FIG. 2 shows a circuit for controlling the bias voltage applied to the detector of FIG. 1 and for monitoring the amplitude of that bias voltage and of the detector current. The bias voltage is provided by a high voltage d.c. supply 20 having an output which is isolated from ground and which has an amplitude of the order of 180 V. The collector-emitter path of a transistor 22 is connected to one output terminal of supply 20. The collector-emitter path of transistor 22 forms a variable series resistor of a high voltage control circuit. Resistors 24 and 25 are connected in series between the emitter of transistor 22 and the other output terminal of supply 20 so that the collector-emitter path of transistor 22 and resistors 24 and 25 form a voltage divider connected across the output of supply 20.
The collector-emitter resistance of transistor 22 is varied by application, to the base of transistor 22, of a control voltage supplied by a differential amplifier 26. The inputs of differential amplifier 26 are connected between one end terminal and the movable tap of a potentiometer 27. The end terminals of potentiometer 27 are connected across the output of a 12 V d.c. power supply 30 whose output is floating, or isolated from ground.
Amplifier 26 is given a gain such that a variation of its input voltage between 0 and 12 V will produce an output voltage variation that will, in turn, vary the collector-emitter resistance of transistor 22 over a range which causes the voltage across resistor 24 to vary between, for example, 0 and 150 V.
The d.c. voltage thus appearing across resistors 24 and 25 is applied between leads 12 and 14 via the movable contacts 34 of a polarity reversing relay 36 which also includes an actuating coil 38 whose energization state determines the polarity of the bias voltage between leads 12 and 14.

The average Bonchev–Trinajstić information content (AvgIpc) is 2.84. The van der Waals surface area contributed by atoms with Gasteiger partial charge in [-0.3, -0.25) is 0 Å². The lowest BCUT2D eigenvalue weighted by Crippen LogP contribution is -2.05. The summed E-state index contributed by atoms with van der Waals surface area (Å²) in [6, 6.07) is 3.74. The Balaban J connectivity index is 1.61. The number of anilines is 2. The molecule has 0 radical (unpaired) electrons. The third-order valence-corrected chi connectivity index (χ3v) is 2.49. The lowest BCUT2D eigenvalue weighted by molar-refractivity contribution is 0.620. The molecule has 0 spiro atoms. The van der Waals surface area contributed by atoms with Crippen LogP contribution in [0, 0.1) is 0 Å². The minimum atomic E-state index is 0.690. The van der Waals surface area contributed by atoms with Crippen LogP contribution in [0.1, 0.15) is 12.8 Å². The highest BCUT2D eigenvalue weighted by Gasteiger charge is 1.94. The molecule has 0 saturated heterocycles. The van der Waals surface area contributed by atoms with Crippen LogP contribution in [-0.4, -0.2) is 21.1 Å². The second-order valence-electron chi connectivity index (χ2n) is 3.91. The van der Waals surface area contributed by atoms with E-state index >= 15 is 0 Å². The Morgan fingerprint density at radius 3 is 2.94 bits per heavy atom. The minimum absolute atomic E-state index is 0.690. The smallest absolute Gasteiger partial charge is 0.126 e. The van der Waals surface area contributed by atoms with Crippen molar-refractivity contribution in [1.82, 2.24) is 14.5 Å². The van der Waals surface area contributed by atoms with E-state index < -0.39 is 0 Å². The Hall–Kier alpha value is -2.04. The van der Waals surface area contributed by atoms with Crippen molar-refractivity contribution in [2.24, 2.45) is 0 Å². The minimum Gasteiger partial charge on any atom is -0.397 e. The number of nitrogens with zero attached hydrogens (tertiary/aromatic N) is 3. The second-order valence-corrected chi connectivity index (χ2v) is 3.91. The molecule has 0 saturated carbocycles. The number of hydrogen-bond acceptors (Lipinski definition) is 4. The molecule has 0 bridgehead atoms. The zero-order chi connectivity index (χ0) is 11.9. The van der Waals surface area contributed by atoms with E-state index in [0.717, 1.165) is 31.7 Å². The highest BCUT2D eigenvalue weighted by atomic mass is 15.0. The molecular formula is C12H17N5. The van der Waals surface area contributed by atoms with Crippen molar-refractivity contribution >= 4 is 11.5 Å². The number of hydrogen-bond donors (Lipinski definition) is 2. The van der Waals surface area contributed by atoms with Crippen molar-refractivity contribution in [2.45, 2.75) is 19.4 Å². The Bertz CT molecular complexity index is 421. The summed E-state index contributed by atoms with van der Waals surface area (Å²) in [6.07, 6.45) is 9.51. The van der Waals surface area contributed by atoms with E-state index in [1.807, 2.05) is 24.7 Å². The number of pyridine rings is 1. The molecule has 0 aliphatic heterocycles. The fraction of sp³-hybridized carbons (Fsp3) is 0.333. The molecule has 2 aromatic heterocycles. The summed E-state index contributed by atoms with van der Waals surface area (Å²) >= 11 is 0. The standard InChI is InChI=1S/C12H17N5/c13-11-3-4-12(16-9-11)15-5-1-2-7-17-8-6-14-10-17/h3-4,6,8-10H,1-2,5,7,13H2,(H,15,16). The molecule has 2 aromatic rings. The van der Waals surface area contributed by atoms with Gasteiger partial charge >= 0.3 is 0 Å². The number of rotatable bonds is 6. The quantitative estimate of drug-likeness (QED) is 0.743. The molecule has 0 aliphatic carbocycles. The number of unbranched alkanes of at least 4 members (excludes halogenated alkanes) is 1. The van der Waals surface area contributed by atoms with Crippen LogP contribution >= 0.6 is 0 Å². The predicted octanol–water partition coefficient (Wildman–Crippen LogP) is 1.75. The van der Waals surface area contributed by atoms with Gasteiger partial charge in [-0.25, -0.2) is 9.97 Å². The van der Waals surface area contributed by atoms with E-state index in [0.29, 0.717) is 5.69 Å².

For monitoring purposes, the voltage applied between leads 12 and 14 is also applied between the inputs of an isolation amplifier 42 and a voltage proportional to the current through leads 12 and 14 is derived by means of a current transformer 44, e.g. a sampling resistor connected in series in one bias voltage conductor, and an output resistor 46 and is applied between the inputs of an isolation amplifier 48. The output signals from amplifiers 42 and 48 are applied directly to respective display devices 54 and 56, which may be liquid crystal display devices.
While flux mapping according to the invention involves application of a bias voltage of a single polarity while the reactor power output is at or near zero, there will be occasions when flux is to be monitored while a bias voltage of the opposite polarity is being applied to the detector. It is for this purpose that relay 36 is provided.
However, when the detector bias voltage polarity is switched, it is important that the bias voltage have a low amplitude because polarity switching when the bias voltage is at a high amplitude will cause high transients due to the capacitive reactance of external circuit components, such as leads 12 and 14 and the detector itself and would be likely to damage the detector.
For these reasons, a change in the switching state of relay 36 is controlled by a safety interlock circuit that includes a differential amplifier 60 having a first input connected to receive a selected reference potential and a second input connected to the connection point between resistors 24 and 25 via a resistor 62 to receive a potential representative of the voltage between leads 12 and 14. Differential amplifier 60 is set to produce an output voltage having a selected polarity and minimum amplitude only if the voltage between leads 12 and 14 is below a given amplitude selected to prevent detector damage upon polarity switching. A preferred selected amplitude is 2 volts, although a somewhat higher value could be employed.